Geek Review: Mortal Engines

In a film about moving mechanical cities, world domination, betrayal, love, promises and everything in between, Mortal Engines is decidedly ambitious movie that tries to do a lot, but does not switch gears quickly enough.

Based on Philip Reeve’s young adult novel of the same name from 2001, the premise is set against a dystopian future after a disastrous war that has left mankind of the brink of extinction. The once lush planet has become a barren wasteland, populated by giant mobile “predator cities” that have arose from the ashes of civil society and have survived by attacking and consuming smaller cities in order to get more fuel and resource to power their mobile city.

The movie opens with a fairly impressive chase scene, with the monstrously huge city of London chasing after the smaller mining town of Salthook. The opening scene is mildly reminiscent of Mad Max with its steampunk-esque vehicular chases, but any similarities end there as Salthook ends up getting literally swallowed up by London. The character designs and behaviour are also more Chitty Chitty Bang Bang than Fury Road.

Making his directorial debut, Christian Rivers, the long time mentee of Peter Jackson (Director of Lord Of The Rings) tries hard to emulate his mentor. With a long history of being a storyboard artist and visual effects supervisor, it is little wonder why the movie looks as stunning as it does, with gorgeous shots of the town of London and the Eastern city of Shan Guo. However, what Rivers has yet to properly learn from Jackson is the art of character building and movie pacing as Mortal Engines, despite opening with a bang, is soon bogged down with way too many plot points, and a sea of forgettable characters.

When Hesta Shaw’s (Hela Hilmar) attempt at assassinating the villainous historian Thaddeus Valentines (Hugo Weaving) is thwarted by the bumbling good guy Tom Natsworthy (Robert Sheehan), both of them end up being thrown out of London by way of a rubbish chute and the rest of the film follows Hesta and Tom on their journey to try to get back to the evermoving city of London.

Along the way they conveniently meet the enigmatic anti-tractionist Anna Fang (Jihae) and her band of rebellions, who have been looking for Hesta since she was 8 years old. There’s also an old robot hunting Hesta and basically, we’re left watching a budget Hailee Steinfeld team up with a budget Eddie Redmayne, assisted by a budget Awkwafina while they are all being hunted by a budget Terminator.

There’s also an evil laser beam of doom, the devastation of an innocent nation-state, with the heroes swooping in at the last minute against a devastating contraption of power, trying to save the day. Budget Star Wars anyone?

Every beat of a typical action movie is met and that is just one of the many flaws of this film. The film’s biggest mistake is cramming way too much into its almost two hours run time, throwing the audience from one action scene to the next with barely any room for both the leads and the audience to catch their breaths. In lieu of all the explosions and chase sequences, the movie neglects one important aspect of any great movie – its characters.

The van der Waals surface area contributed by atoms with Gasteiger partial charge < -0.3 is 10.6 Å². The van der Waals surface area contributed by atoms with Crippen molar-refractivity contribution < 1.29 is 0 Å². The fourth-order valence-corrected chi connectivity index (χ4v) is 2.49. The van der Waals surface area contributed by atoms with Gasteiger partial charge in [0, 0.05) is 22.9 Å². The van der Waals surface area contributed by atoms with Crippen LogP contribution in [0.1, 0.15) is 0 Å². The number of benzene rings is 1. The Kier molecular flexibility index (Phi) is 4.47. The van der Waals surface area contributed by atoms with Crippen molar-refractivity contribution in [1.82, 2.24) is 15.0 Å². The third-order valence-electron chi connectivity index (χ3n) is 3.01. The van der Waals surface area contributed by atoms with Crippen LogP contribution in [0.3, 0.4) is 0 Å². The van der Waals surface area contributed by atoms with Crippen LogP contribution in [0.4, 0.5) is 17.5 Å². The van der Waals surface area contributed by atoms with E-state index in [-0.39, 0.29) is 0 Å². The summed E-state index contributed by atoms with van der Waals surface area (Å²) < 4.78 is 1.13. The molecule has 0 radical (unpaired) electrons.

Mortal Engines seem to be under the impression that the more character it throws at us, the better it’ll be. With new characters being introduced to us as a dizzying pace, there is little given to the audience to connect with the characters on screen. We’re then left questioning why should we care when the proverbial shit hits the fan, and said characters are thrusts into danger.

It also says something when the most well-developed character in the whole film is a robot. That’s right, Shrike, the off-brand Terminator robot and secondary antagonist of the film, has more personality than over half the cast. The quasi father-daughter bond between Shrike and Hesta is much more believable than the blossoming relationship between Hesta and Tom, which seems forced and rushed at best, downright unconvincing at worst.

Mortal Engines is also fond of spewing technobabble – the “infusion convertor cell” and “tractionists” to name a few in an attempt to add a bit more intelligence to the film, but only succeeds in adding unnecessary smoke to a film already bogged down with too much.

When all is said and done, Mortal Engines is by all intents and purposes a beautifully shot film with a lot of ambition but that’s about all that one can praise the movie for. If only it weren’t crammed to the brim with too many characters, plot points, and explosions, the movie ends up might not have ended up sputtering as bad as it did.



Mortal Engines while a visually stunning movie, forgoes character development for action and there are only so many explosions that we can take before we ask, why should we care?

  • Story - 6/10
  • Direction - 6/10
  • Characterisation - 5/10
  • Geek Satisfaction - 6/10
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